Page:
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10 years of news and resources for members of the IEEE Signal Processing Society
The Fall 2013 edition of the IEEE Speech and Language Processing Technical Committee’s Newsletter is now online. It includes a number of announcements from the TC chair, as well as a number of articles collated by the editorial boarded. Subscribe to the newsletter to be automatically notified of the new editions. We believe the newsletter is an ideal forum for updates, reports, announcements and editorials, and encourage interested individuals to send us their contributions.
Dilek Hakkani-Tür, Editor-in-chief
William Campbell, Editor
Haizhou Li, Editor
Patrick Nguyen, Editor
A workshop on Deep Learning for Audio, Speech and Language Processing was held on June 16, 2013 in Atlanta, Georgia as part of the International Conference on Machine Learning (ICML) 2013. Deep learning techniques have enjoyed enormous success in the speech and language processing community over the past few years, beating previous state-of-the-art approaches to acoustic modeling, language modeling, and natural language processing. The focus of this workshop was on deep learning approaches to problems in audio, speech, and language. A variety of talks and papers on new models and learning algorithms that can address some of the challenges of these tasks were presented.
On August 2nd 2013, IEEE and ACM announced that the IEEE Transactions on Audio, Speech, and Language Processing (TASLP) and the ACM Transactions on Speech and Language Processing (TSLP) will be published jointly as the IEEE/ACM Transactions on Audio, Speech, and Language Processing, starting January 2014. As the VP Publications of the IEEE Signal Processing Society and as the editors-in-chief of the two merging transactions, we are all delighted with the agreement that has led to these new, merged transactions.
Speech and language corpora are often created in an open-loop fashion, without continuous unit testing. This article describes a tool available on the SProSIG website that allows investigators creating small corpora to practice test-first corpus development, and to easily publish the result.
Have you ever felt impatient to see an idea published and archived? Perhaps, at the same time, you may have struggled with the decision of submitting that very paper to the Signal Processing Letters. The submission could have prevented you from sharing the ideas, live, in a ICASSP presentation for example, or in a thematic workshop. Both of us, Dilek Z. Hakkani-Tür, as Senior Area Editor, and Anna Scaglione, as Editor in Chief of the Signal Processing Letters, thought of writing this short editorial to specifically target researchers in the areas of Speech and Language Processing to inform you about some significant changes the IEEE Signal Processing Letters has undergone, that can help prospective authors faced with this dilemma.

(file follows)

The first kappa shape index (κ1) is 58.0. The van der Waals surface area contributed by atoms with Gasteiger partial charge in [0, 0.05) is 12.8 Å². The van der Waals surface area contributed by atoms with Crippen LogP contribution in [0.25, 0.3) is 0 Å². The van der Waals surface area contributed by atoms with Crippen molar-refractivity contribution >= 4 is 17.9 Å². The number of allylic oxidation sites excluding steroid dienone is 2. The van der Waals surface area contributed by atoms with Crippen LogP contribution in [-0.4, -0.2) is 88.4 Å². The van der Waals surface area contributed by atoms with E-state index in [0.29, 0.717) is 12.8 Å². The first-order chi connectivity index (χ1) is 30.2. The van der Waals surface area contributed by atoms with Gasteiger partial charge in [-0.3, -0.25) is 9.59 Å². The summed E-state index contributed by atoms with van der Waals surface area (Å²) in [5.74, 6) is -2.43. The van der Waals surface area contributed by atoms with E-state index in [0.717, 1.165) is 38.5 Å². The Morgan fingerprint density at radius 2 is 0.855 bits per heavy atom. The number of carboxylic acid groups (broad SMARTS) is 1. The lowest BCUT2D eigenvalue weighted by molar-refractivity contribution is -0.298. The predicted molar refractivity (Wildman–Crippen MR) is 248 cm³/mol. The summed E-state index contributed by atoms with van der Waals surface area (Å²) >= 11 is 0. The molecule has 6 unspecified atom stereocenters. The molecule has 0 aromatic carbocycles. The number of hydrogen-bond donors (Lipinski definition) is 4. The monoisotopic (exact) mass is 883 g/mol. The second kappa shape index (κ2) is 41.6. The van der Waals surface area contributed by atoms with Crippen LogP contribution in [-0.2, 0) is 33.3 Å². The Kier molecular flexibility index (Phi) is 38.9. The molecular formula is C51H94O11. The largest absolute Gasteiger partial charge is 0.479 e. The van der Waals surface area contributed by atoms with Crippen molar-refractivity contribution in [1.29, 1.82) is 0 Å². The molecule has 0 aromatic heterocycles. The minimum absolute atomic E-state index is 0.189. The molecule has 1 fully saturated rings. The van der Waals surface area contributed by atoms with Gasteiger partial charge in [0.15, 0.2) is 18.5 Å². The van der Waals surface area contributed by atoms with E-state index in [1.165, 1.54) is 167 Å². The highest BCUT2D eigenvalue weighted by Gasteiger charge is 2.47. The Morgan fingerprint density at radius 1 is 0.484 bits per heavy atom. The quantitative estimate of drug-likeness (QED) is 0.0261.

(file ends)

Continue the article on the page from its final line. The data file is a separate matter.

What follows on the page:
In May 2013, Proceedings of the IEEE published a Special Issue (Vol. 101, No. 5) which is dedicated to Speech Information Processing: Theory and Applications. The Special Issue includes 10 Invited Papers, contributed by an international cadre of 26 technical leaders in this field. The electronic version is now available at IEEE Xplore.
The NIST Open Keyword Search 2013 (OpenKWS13) Evaluation Workshop was the first in a series of community-wide evaluations to test research systems that search for keywords in audio of a "surprise" language whose identity is unveiled at the beginning of the evaluation period. OpenKWS13 made use of the surprise language data set developed for IARPA's Babel Program that was made available to the wider research community. During the past 15 months, the four Babel teams were given four development language build packs to develop keyword search capabilities across languages. This was followed up by an evaluation on a surprise language that was held from March 25 to May 1, 2013; participants had four weeks to build their systems and one week to return keyword search results once the keywords were provided by NIST. While only the Babel teams worked with and were evaluated on the four development language packs, the Surprise Language Evaluation was open to the entire speech research community. The ultimate goal of the Babel program is to be able to rapidly develop keyword search spoken language technologies for ANY language, especially for under-resourced languages where linguistic resources such as word transcriptions are limited. Currently, most spoken language technologies are only extensively investigated using a few resource-rich languages such as English. The Babel initiative is particularly meaningful given that there are over 7,000 languages in the world, of which over 300 have more than one million speakers.
Information and communication technologies for development (ICT4D for short) are software tools designed for societies in the developing world. A common feature of developing societies is the lack of a literate population, which can prevent people from taking full advantage of today’s modern technologies. Agha Ali Raza and his colleagues have developed a speech-based technology that has reached tens of thousands of people in the developing world.
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